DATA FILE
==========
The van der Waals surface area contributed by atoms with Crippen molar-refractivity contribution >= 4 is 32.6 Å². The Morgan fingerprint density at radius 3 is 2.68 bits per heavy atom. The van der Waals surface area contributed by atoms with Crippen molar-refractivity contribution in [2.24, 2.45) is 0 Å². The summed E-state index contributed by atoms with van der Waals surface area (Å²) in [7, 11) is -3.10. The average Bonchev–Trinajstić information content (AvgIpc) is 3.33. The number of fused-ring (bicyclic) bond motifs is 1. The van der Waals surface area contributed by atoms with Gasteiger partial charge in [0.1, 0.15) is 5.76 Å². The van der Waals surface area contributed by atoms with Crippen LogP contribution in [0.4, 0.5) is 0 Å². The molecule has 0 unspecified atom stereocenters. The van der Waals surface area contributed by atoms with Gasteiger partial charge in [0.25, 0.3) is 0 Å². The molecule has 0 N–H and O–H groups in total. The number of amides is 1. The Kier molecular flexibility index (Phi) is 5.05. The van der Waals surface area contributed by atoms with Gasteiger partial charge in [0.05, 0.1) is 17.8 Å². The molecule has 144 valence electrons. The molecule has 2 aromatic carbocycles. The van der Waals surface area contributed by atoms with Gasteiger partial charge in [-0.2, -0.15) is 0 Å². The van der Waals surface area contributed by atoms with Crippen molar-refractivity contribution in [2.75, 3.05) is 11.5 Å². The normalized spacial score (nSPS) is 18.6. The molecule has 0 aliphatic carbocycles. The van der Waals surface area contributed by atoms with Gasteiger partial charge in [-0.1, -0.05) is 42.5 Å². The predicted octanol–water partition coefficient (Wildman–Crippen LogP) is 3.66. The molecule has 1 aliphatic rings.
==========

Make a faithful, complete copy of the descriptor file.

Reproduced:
The van der Waals surface area contributed by atoms with Crippen molar-refractivity contribution >= 4 is 32.6 Å². The Morgan fingerprint density at radius 3 is 2.68 bits per heavy atom. The van der Waals surface area contributed by atoms with Crippen molar-refractivity contribution in [2.24, 2.45) is 0 Å². The summed E-state index contributed by atoms with van der Waals surface area (Å²) in [7, 11) is -3.10. The average Bonchev–Trinajstić information content (AvgIpc) is 3.33. The number of fused-ring (bicyclic) bond motifs is 1. The van der Waals surface area contributed by atoms with Gasteiger partial charge in [0.1, 0.15) is 5.76 Å². The van der Waals surface area contributed by atoms with Crippen LogP contribution in [0.4, 0.5) is 0 Å². The molecule has 0 unspecified atom stereocenters. The van der Waals surface area contributed by atoms with Gasteiger partial charge in [0.25, 0.3) is 0 Å². The molecule has 0 N–H and O–H groups in total. The number of amides is 1. The Kier molecular flexibility index (Phi) is 5.05. The van der Waals surface area contributed by atoms with Gasteiger partial charge in [0.05, 0.1) is 17.8 Å². The molecule has 144 valence electrons. The molecule has 2 aromatic carbocycles. The van der Waals surface area contributed by atoms with Gasteiger partial charge in [-0.2, -0.15) is 0 Å². The van der Waals surface area contributed by atoms with Crippen molar-refractivity contribution in [2.75, 3.05) is 11.5 Å². The normalized spacial score (nSPS) is 18.6. The molecule has 0 aliphatic carbocycles. The van der Waals surface area contributed by atoms with Gasteiger partial charge in [-0.1, -0.05) is 42.5 Å². The predicted octanol–water partition coefficient (Wildman–Crippen LogP) is 3.66. The molecule has 1 aliphatic rings.